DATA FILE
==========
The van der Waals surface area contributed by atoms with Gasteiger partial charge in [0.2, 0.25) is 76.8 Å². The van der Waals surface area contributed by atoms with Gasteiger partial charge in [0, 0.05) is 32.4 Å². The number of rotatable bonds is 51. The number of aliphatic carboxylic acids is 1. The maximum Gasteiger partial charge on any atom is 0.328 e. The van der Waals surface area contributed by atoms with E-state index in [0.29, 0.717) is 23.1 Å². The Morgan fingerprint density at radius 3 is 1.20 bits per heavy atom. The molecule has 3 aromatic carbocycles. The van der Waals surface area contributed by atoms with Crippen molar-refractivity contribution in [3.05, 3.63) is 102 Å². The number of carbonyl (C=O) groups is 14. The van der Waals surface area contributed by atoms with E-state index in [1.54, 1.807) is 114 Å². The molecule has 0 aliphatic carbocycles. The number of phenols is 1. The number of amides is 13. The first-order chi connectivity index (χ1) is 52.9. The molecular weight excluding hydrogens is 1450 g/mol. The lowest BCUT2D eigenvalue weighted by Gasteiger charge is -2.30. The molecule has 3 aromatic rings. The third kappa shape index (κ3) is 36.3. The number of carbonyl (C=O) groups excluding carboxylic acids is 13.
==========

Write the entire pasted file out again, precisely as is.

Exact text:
The van der Waals surface area contributed by atoms with Gasteiger partial charge in [0.2, 0.25) is 76.8 Å². The van der Waals surface area contributed by atoms with Gasteiger partial charge in [0, 0.05) is 32.4 Å². The number of rotatable bonds is 51. The number of aliphatic carboxylic acids is 1. The maximum Gasteiger partial charge on any atom is 0.328 e. The van der Waals surface area contributed by atoms with E-state index in [0.29, 0.717) is 23.1 Å². The Morgan fingerprint density at radius 3 is 1.20 bits per heavy atom. The molecule has 3 aromatic carbocycles. The van der Waals surface area contributed by atoms with Crippen molar-refractivity contribution in [3.05, 3.63) is 102 Å². The number of carbonyl (C=O) groups is 14. The van der Waals surface area contributed by atoms with E-state index in [1.54, 1.807) is 114 Å². The molecule has 0 aliphatic carbocycles. The number of phenols is 1. The number of amides is 13. The first-order chi connectivity index (χ1) is 52.9. The molecular weight excluding hydrogens is 1450 g/mol. The lowest BCUT2D eigenvalue weighted by Gasteiger charge is -2.30. The molecule has 3 aromatic rings. The third kappa shape index (κ3) is 36.3. The number of carbonyl (C=O) groups excluding carboxylic acids is 13.